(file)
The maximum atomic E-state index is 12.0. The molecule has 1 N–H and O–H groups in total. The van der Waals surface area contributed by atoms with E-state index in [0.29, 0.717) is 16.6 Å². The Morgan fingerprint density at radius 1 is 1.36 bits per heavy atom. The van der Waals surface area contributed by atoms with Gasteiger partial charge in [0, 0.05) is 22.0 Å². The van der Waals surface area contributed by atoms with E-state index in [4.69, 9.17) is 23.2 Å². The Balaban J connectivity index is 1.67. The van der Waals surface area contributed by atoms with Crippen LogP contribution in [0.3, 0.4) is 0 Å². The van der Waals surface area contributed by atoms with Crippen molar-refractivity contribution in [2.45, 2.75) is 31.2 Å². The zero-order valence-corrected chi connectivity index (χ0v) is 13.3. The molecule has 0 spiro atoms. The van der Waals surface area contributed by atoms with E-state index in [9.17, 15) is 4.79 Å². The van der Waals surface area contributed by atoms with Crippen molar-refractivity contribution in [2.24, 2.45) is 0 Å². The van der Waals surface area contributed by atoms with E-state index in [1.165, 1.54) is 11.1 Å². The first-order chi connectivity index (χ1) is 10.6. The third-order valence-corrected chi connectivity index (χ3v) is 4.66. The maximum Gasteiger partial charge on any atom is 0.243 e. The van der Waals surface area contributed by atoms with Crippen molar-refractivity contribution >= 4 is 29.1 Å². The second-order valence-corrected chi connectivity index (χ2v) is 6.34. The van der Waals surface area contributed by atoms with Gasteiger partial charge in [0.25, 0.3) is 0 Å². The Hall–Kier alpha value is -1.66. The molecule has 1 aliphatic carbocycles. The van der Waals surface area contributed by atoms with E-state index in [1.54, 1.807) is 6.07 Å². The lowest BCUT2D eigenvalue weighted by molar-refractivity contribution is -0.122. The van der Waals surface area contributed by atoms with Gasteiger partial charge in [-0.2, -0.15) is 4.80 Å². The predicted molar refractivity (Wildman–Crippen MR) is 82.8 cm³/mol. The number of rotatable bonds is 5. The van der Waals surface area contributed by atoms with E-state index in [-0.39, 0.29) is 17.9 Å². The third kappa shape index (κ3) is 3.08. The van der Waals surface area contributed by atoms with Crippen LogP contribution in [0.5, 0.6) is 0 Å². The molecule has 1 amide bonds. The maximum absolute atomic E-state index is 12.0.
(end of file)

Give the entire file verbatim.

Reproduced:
The maximum atomic E-state index is 12.0. The molecule has 1 N–H and O–H groups in total. The van der Waals surface area contributed by atoms with E-state index in [0.29, 0.717) is 16.6 Å². The Morgan fingerprint density at radius 1 is 1.36 bits per heavy atom. The van der Waals surface area contributed by atoms with Gasteiger partial charge in [0, 0.05) is 22.0 Å². The van der Waals surface area contributed by atoms with E-state index in [4.69, 9.17) is 23.2 Å². The Balaban J connectivity index is 1.67. The van der Waals surface area contributed by atoms with Crippen LogP contribution in [0.3, 0.4) is 0 Å². The van der Waals surface area contributed by atoms with Crippen molar-refractivity contribution in [2.45, 2.75) is 31.2 Å². The zero-order valence-corrected chi connectivity index (χ0v) is 13.3. The molecule has 0 spiro atoms. The van der Waals surface area contributed by atoms with E-state index in [9.17, 15) is 4.79 Å². The van der Waals surface area contributed by atoms with Crippen molar-refractivity contribution in [2.24, 2.45) is 0 Å². The van der Waals surface area contributed by atoms with E-state index in [1.165, 1.54) is 11.1 Å². The first-order chi connectivity index (χ1) is 10.6. The third-order valence-corrected chi connectivity index (χ3v) is 4.66. The maximum Gasteiger partial charge on any atom is 0.243 e. The van der Waals surface area contributed by atoms with Crippen molar-refractivity contribution >= 4 is 29.1 Å². The second-order valence-corrected chi connectivity index (χ2v) is 6.34. The van der Waals surface area contributed by atoms with Gasteiger partial charge in [0.25, 0.3) is 0 Å². The Hall–Kier alpha value is -1.66. The molecule has 1 aliphatic carbocycles. The van der Waals surface area contributed by atoms with E-state index in [1.54, 1.807) is 6.07 Å². The lowest BCUT2D eigenvalue weighted by molar-refractivity contribution is -0.122. The van der Waals surface area contributed by atoms with Gasteiger partial charge in [-0.2, -0.15) is 4.80 Å². The predicted molar refractivity (Wildman–Crippen MR) is 82.8 cm³/mol. The number of rotatable bonds is 5. The van der Waals surface area contributed by atoms with E-state index in [-0.39, 0.29) is 17.9 Å². The third kappa shape index (κ3) is 3.08. The van der Waals surface area contributed by atoms with Crippen LogP contribution in [0.5, 0.6) is 0 Å². The molecule has 1 amide bonds. The maximum absolute atomic E-state index is 12.0.